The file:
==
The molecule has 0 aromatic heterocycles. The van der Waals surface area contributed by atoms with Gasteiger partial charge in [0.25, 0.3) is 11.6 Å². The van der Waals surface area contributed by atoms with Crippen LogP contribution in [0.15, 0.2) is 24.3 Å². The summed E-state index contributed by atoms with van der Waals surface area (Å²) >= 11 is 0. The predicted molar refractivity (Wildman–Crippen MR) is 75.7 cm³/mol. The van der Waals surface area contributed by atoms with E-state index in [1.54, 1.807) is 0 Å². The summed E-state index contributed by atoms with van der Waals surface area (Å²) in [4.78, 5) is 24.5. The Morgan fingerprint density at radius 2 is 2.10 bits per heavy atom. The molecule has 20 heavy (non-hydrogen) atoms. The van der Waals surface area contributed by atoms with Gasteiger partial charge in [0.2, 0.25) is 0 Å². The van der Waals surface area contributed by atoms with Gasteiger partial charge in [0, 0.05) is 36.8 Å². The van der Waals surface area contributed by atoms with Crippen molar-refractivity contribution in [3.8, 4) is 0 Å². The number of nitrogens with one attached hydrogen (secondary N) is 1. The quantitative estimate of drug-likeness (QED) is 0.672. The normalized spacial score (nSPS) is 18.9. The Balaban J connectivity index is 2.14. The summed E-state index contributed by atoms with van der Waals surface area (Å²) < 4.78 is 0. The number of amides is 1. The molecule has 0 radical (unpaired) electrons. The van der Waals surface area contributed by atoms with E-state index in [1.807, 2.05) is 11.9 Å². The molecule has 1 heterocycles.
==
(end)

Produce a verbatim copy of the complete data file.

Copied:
The molecule has 0 aromatic heterocycles. The van der Waals surface area contributed by atoms with Gasteiger partial charge in [0.25, 0.3) is 11.6 Å². The van der Waals surface area contributed by atoms with Crippen LogP contribution in [0.15, 0.2) is 24.3 Å². The summed E-state index contributed by atoms with van der Waals surface area (Å²) >= 11 is 0. The predicted molar refractivity (Wildman–Crippen MR) is 75.7 cm³/mol. The van der Waals surface area contributed by atoms with E-state index in [1.54, 1.807) is 0 Å². The summed E-state index contributed by atoms with van der Waals surface area (Å²) in [4.78, 5) is 24.5. The Morgan fingerprint density at radius 2 is 2.10 bits per heavy atom. The molecule has 20 heavy (non-hydrogen) atoms. The van der Waals surface area contributed by atoms with Gasteiger partial charge in [0.2, 0.25) is 0 Å². The van der Waals surface area contributed by atoms with Gasteiger partial charge in [0, 0.05) is 36.8 Å². The van der Waals surface area contributed by atoms with Crippen molar-refractivity contribution in [3.8, 4) is 0 Å². The number of nitrogens with one attached hydrogen (secondary N) is 1. The quantitative estimate of drug-likeness (QED) is 0.672. The normalized spacial score (nSPS) is 18.9. The Balaban J connectivity index is 2.14. The summed E-state index contributed by atoms with van der Waals surface area (Å²) < 4.78 is 0. The number of amides is 1. The molecule has 0 radical (unpaired) electrons. The van der Waals surface area contributed by atoms with E-state index in [1.807, 2.05) is 11.9 Å². The molecule has 1 heterocycles.